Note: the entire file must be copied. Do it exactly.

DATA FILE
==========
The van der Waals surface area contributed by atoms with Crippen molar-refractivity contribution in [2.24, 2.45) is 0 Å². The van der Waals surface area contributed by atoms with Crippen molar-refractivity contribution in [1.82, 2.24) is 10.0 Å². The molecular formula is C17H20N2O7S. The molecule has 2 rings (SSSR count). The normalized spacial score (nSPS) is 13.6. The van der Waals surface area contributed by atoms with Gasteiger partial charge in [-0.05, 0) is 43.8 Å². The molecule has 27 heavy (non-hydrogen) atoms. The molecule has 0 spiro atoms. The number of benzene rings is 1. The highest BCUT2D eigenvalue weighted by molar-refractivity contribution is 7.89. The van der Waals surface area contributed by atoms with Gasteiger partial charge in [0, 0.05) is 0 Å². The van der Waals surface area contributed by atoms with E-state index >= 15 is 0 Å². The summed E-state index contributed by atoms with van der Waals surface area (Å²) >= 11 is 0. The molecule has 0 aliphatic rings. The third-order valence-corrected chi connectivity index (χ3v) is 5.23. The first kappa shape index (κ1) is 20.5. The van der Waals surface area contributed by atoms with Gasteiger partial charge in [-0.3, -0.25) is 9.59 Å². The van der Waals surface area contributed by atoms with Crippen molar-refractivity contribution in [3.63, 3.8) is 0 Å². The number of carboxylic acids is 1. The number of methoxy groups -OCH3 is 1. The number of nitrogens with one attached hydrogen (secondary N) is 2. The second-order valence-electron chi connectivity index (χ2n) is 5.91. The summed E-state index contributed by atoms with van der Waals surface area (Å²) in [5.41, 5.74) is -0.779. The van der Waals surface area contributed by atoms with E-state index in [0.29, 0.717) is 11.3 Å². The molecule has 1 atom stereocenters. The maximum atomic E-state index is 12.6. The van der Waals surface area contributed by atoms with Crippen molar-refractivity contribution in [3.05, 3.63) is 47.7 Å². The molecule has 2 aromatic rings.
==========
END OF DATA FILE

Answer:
The van der Waals surface area contributed by atoms with Crippen molar-refractivity contribution in [2.24, 2.45) is 0 Å². The van der Waals surface area contributed by atoms with Crippen molar-refractivity contribution in [1.82, 2.24) is 10.0 Å². The molecular formula is C17H20N2O7S. The molecule has 2 rings (SSSR count). The normalized spacial score (nSPS) is 13.6. The van der Waals surface area contributed by atoms with Gasteiger partial charge in [-0.05, 0) is 43.8 Å². The molecule has 27 heavy (non-hydrogen) atoms. The molecule has 0 spiro atoms. The number of benzene rings is 1. The highest BCUT2D eigenvalue weighted by molar-refractivity contribution is 7.89. The van der Waals surface area contributed by atoms with Gasteiger partial charge in [0, 0.05) is 0 Å². The van der Waals surface area contributed by atoms with E-state index >= 15 is 0 Å². The summed E-state index contributed by atoms with van der Waals surface area (Å²) >= 11 is 0. The molecule has 0 aliphatic rings. The third-order valence-corrected chi connectivity index (χ3v) is 5.23. The first kappa shape index (κ1) is 20.5. The van der Waals surface area contributed by atoms with Gasteiger partial charge in [-0.3, -0.25) is 9.59 Å². The van der Waals surface area contributed by atoms with Crippen molar-refractivity contribution in [3.63, 3.8) is 0 Å². The number of carboxylic acids is 1. The number of methoxy groups -OCH3 is 1. The number of nitrogens with one attached hydrogen (secondary N) is 2. The second-order valence-electron chi connectivity index (χ2n) is 5.91. The summed E-state index contributed by atoms with van der Waals surface area (Å²) in [5.41, 5.74) is -0.779. The van der Waals surface area contributed by atoms with E-state index in [0.29, 0.717) is 11.3 Å². The molecule has 1 atom stereocenters. The maximum atomic E-state index is 12.6. The van der Waals surface area contributed by atoms with Crippen molar-refractivity contribution in [3.05, 3.63) is 47.7 Å². The molecule has 2 aromatic rings.